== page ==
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Marion Ogilvy was the daughter of James Ogilvy, 1st Lord Ogilvy of Airlie, and born on the family estate in Angus. Her father died in 1504, leaving Marion to be brought up by her mother, Janet Lyle. Marion's mother died soon after 1520 and it was left to Marion to manage the estate. At about this time she met David Beaton, then the Abbot of Arbroath Abbey, and the two formed a close relationship. So close, in fact, that she lived with him at Ethie Castle and became the mother of his eight children. In 1524, Beaton granted her part of the estate of Arbroath Abbey and Marion was subsequently more than capable of defending her landholdings in court when challenged.
In 1543 Beaton, by now a Cardinal and Chancellor of Scotland, endowed on Marion the estate of Melgund Castle in Angus, which he had rebuilt as a family home. The redevelopment including the insertion over the doorway of their joint coats of arms: a recognition of the fact that they had been married in all but name for some 20 years. In the conflict which followed the death of James V, Cardinal Beaton's increasingly strongly anti-Protestant stance made him many enemies, and matters came to a head after he had George Wishart, a Protestant preacher and mentor of John Knox, burned at the stake in front of St Andrews Castle on 1 March 1546. On 29 May 1546 a group of Protestant lairds entered St Andrew's Castle at dawn, pretending to be stonemasons. According to one source, Marion Ogilvy was leaving the castle as they entered. They dragged Beaton out of his bedchamber, stabbed him to death, then hung him from a castle window, in full view of the town of St Andrews.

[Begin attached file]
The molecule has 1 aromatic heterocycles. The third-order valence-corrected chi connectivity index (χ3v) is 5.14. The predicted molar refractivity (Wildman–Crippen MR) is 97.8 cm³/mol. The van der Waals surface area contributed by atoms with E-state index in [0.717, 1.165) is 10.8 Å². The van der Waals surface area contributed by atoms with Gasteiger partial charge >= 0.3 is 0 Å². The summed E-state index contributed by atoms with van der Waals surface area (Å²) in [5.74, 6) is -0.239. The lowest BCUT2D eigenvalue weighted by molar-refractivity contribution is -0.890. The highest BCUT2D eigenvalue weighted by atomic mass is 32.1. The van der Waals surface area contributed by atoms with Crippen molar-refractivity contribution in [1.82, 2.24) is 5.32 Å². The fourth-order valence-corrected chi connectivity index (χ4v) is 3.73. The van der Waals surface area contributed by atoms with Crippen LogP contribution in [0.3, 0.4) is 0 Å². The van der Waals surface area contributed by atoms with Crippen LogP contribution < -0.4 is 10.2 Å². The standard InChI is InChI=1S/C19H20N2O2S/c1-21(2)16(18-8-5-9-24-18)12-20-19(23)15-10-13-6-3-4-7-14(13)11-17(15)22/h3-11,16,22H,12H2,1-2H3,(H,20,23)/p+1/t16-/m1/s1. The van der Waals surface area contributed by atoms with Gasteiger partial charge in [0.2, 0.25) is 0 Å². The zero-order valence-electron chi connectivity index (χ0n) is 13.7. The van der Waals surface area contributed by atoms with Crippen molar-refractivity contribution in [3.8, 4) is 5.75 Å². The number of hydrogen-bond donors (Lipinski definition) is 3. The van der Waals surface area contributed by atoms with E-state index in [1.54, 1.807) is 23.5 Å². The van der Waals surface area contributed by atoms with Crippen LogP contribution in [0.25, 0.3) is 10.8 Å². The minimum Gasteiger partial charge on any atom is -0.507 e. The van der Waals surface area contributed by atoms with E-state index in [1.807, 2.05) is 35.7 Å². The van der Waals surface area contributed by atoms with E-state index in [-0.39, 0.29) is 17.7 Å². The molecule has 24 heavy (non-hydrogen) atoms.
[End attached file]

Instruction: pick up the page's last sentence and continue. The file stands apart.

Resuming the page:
In early 1547, Marion Ogilvy married William Douglas, though it seems he was then killed at the Battle of Pinkie on 9 September the same year. Marion was by now living on her estate at Melgund, which under her strong influence became a focus for Catholic sympathisers and supporters of Mary Queen of Scots over the following two decades. Marion died in 1575 and was buried in the Ogilvy Aisle of Kinnell Church in Angus.
This biography draws on research first published in "The Biographical Dictionary of Scottish Women".